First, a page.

National Rural Water Association
2915 S. 13th Street
Duncan, OK 73533
580-252-0629 FAX 580-255-4476
Contact: Chris Wilson, firstname.lastname@example.org
July 27, 2009
Rural Water assists district with financial records, grant application
BOISE, Idaho – The Valley View Water and Sewer District needed money to correct problems with arsenic in their wells, but the districts couldn’t sort through its financial records. A year of work from Diana Sauer, a circuit rider with the Idaho Rural Water Association, has their records in order and a grant application ready.
“I spent a lot of hours there,” Sauer said. “Every time I was in the area, I would stop by.”
“The time she devoted to us is beyond our expectations,” District Board Chair Sally Foster wrote in a letter of thanks.
The Valley View district had several problems, stemming from its beginnings as a for-profit utility and lack of financial experience.
“A lot of the same people are still on the board from when it was investor owned,” Sauer explained. “They wanted to do things the same way as before, and I had to steer them toward the statutes that applied to them.”
“Diane has helped us with setting our by-laws, fixing financial records, and keeping us aware of state and federal statutes which apply to our water district,” Foster wrote.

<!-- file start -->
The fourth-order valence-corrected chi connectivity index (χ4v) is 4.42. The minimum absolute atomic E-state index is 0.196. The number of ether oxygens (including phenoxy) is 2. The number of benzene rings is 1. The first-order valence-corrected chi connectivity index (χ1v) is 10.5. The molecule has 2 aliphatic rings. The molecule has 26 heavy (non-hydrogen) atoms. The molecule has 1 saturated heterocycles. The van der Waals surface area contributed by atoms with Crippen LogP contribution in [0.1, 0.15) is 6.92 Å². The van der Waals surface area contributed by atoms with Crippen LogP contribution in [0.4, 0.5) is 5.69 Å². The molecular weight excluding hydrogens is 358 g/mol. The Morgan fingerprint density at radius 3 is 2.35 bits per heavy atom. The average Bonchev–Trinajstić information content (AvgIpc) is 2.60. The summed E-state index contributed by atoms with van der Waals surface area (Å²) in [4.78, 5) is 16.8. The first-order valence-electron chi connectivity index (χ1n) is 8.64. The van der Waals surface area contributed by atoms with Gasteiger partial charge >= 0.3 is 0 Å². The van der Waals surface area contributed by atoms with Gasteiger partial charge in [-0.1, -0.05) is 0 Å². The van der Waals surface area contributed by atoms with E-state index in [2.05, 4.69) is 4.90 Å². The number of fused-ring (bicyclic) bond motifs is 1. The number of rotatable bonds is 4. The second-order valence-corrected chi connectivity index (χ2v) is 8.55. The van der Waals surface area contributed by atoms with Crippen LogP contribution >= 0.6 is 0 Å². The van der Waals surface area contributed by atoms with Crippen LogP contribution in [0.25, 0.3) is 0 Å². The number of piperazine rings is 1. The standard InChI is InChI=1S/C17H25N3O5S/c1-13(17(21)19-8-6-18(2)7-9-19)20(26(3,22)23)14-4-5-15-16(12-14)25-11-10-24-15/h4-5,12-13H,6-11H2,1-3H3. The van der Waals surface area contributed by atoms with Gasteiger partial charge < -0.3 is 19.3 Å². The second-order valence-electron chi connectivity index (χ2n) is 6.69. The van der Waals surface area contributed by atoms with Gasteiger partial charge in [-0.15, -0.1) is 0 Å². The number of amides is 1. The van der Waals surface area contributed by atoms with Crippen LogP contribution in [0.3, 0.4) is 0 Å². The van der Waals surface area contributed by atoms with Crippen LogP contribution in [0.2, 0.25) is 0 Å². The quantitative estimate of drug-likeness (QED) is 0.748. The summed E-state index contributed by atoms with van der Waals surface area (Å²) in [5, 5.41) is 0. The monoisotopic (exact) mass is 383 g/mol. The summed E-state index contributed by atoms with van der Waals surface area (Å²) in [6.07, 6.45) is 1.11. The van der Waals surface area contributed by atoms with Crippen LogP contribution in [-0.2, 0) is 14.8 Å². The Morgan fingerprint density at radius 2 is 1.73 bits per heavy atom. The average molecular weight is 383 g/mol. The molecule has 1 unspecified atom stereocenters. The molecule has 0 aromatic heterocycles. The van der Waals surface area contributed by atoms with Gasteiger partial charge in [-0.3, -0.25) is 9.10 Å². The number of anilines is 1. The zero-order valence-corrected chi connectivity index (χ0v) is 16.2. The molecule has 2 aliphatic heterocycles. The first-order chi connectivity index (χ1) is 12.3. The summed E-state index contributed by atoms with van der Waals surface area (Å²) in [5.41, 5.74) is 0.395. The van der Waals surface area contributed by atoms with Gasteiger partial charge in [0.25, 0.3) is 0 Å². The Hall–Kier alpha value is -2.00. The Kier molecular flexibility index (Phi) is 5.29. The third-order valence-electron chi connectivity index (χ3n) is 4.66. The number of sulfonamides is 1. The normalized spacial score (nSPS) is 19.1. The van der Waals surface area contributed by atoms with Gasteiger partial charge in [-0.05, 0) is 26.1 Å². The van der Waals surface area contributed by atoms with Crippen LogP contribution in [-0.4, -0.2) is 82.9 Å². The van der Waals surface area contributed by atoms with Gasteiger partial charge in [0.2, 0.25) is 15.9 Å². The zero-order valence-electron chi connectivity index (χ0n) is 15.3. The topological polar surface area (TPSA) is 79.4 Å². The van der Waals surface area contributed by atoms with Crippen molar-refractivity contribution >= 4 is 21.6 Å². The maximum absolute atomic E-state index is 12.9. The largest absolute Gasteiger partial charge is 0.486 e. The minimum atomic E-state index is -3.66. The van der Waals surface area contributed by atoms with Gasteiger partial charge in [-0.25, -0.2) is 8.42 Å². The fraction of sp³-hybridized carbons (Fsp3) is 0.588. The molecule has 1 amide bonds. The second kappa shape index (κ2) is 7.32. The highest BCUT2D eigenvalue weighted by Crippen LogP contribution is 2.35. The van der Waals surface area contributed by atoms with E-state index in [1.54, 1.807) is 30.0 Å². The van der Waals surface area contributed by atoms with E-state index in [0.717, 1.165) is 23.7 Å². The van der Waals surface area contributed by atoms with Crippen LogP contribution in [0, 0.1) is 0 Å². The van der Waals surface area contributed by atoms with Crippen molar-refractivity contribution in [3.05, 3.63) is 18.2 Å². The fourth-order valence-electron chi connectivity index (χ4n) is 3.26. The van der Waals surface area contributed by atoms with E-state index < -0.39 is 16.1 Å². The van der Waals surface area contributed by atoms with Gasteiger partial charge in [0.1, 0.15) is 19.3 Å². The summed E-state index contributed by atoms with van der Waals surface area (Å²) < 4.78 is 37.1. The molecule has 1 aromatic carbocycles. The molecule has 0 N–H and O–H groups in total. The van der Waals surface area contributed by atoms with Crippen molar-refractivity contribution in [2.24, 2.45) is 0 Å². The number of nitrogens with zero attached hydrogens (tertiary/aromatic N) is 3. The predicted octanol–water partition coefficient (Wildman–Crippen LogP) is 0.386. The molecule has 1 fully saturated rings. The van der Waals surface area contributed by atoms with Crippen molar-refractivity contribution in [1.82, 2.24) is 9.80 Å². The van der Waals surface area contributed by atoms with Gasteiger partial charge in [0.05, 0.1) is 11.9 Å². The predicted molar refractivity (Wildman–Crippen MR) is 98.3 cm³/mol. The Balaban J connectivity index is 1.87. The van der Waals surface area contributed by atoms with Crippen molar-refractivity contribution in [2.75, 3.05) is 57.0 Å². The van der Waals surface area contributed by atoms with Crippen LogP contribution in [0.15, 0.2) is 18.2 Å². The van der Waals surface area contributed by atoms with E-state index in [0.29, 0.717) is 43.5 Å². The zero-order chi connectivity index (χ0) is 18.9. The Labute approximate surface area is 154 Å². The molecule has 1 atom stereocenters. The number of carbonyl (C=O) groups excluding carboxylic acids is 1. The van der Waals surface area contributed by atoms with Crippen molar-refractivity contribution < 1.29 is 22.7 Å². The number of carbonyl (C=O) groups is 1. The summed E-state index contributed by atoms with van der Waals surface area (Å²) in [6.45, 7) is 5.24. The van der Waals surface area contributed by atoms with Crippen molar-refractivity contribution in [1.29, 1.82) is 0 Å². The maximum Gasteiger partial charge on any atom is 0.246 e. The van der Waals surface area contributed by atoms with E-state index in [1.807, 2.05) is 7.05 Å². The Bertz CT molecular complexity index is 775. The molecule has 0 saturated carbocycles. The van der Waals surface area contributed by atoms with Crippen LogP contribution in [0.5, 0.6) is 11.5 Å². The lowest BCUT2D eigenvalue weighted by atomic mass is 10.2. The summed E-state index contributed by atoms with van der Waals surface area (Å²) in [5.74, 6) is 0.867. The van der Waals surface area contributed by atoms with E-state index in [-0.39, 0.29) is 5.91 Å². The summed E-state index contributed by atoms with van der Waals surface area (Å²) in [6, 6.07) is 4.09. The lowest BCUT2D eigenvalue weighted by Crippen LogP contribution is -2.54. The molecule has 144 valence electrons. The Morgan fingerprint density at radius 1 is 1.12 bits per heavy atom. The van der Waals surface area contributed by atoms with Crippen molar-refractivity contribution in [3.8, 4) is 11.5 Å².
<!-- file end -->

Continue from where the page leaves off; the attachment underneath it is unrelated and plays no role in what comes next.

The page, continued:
Sauer was specially-qualified to assist with Valley View’s problems. Previous work in an accounting firm meant Sauer was often asked to help utilities with management and finance issues. Since assisting with Valley View, Sauer had become Idaho’s ARRA circuit rider, where she will assist systems with obtaining and managing stimulus funds distributed in the American Recovery and Reinvestment Act stimulus package.
Valley View needed assistance with their financial records, but Forster didn’t have the experience to correct the problems.
“Their books were in a mess,” Sauer said. “They were using financial software, but weren’t using it to its full advantage.”
“The challenges I have been facing with the updating of records, accounts and documents have been overwhelming,” Foster wrote. “I don’t think I could have done it without her.”
Sauer spent hours working with Foster, correcting the records and teaching bookkeeping methods. It was a start, but the utility was still missing some basic financial paperwork, and they wanted to apply for a grant to correct problems with arsenic in their water. “They didn’t have a balance sheet or a profit and losses statement,” Sauer said. “They hadn’t had an audit in years.”
Sauer spent a day combing through the records to get the basic financials together so the district could apply for the grant.
“Mrs. Sauer has been instrumental in our application for a much needed grant from the United States Department of Agriculture and Rural Development,” Foster wrote. “Were it not for her timely help, we would have missed the opportunity to even apply.”
The district is still waiting on the results of their application. The system is following the appropriate statutes, and their financial records are improving. After all the hours, it’s still difficult of to put a value on the assistance provided.
“I can’t quantify it,” Sauer said.
“We appreciate her so much and don’t know what we would have done without her,” Foster wrote.